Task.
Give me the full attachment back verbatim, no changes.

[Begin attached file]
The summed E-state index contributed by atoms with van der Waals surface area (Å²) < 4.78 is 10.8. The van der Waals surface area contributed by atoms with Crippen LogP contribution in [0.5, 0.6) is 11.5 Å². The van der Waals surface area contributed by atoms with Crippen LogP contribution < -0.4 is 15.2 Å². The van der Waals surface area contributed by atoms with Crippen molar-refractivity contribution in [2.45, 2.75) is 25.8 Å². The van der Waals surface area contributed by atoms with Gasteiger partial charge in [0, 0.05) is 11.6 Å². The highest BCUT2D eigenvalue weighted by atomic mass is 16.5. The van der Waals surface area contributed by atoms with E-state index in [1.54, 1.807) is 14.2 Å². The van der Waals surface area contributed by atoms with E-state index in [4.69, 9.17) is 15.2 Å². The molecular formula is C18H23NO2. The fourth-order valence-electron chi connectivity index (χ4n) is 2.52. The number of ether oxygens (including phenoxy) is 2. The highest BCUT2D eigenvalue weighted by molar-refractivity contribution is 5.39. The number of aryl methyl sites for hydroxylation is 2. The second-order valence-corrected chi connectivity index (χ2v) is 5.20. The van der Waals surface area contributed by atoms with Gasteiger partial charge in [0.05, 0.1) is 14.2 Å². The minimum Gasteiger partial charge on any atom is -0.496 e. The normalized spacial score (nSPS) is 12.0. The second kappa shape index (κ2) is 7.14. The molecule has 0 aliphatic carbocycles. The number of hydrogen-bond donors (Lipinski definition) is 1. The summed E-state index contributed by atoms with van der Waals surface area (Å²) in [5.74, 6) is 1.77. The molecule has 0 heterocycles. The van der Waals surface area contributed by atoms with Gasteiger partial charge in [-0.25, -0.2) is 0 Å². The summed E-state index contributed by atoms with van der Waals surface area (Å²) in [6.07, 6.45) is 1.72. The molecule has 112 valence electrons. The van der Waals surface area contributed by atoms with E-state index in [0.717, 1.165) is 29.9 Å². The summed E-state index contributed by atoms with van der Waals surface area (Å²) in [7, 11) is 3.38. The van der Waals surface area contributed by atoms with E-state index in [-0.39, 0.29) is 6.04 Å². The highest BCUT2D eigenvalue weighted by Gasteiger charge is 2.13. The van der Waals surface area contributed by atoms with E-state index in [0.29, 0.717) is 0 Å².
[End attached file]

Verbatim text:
The summed E-state index contributed by atoms with van der Waals surface area (Å²) < 4.78 is 10.8. The van der Waals surface area contributed by atoms with Crippen LogP contribution in [0.5, 0.6) is 11.5 Å². The van der Waals surface area contributed by atoms with Crippen LogP contribution < -0.4 is 15.2 Å². The van der Waals surface area contributed by atoms with Crippen molar-refractivity contribution in [2.45, 2.75) is 25.8 Å². The van der Waals surface area contributed by atoms with Gasteiger partial charge in [0, 0.05) is 11.6 Å². The highest BCUT2D eigenvalue weighted by atomic mass is 16.5. The van der Waals surface area contributed by atoms with E-state index in [1.54, 1.807) is 14.2 Å². The van der Waals surface area contributed by atoms with E-state index in [4.69, 9.17) is 15.2 Å². The molecular formula is C18H23NO2. The fourth-order valence-electron chi connectivity index (χ4n) is 2.52. The number of ether oxygens (including phenoxy) is 2. The highest BCUT2D eigenvalue weighted by molar-refractivity contribution is 5.39. The number of aryl methyl sites for hydroxylation is 2. The second-order valence-corrected chi connectivity index (χ2v) is 5.20. The van der Waals surface area contributed by atoms with Gasteiger partial charge in [0.05, 0.1) is 14.2 Å². The minimum Gasteiger partial charge on any atom is -0.496 e. The normalized spacial score (nSPS) is 12.0. The second kappa shape index (κ2) is 7.14. The molecule has 0 aliphatic carbocycles. The number of hydrogen-bond donors (Lipinski definition) is 1. The summed E-state index contributed by atoms with van der Waals surface area (Å²) in [5.74, 6) is 1.77. The molecule has 0 heterocycles. The van der Waals surface area contributed by atoms with Gasteiger partial charge in [-0.25, -0.2) is 0 Å². The summed E-state index contributed by atoms with van der Waals surface area (Å²) in [6.07, 6.45) is 1.72. The molecule has 112 valence electrons. The van der Waals surface area contributed by atoms with E-state index in [0.717, 1.165) is 29.9 Å². The summed E-state index contributed by atoms with van der Waals surface area (Å²) in [7, 11) is 3.38. The van der Waals surface area contributed by atoms with E-state index in [-0.39, 0.29) is 6.04 Å². The highest BCUT2D eigenvalue weighted by Gasteiger charge is 2.13. The van der Waals surface area contributed by atoms with E-state index in [0.29, 0.717) is 0 Å².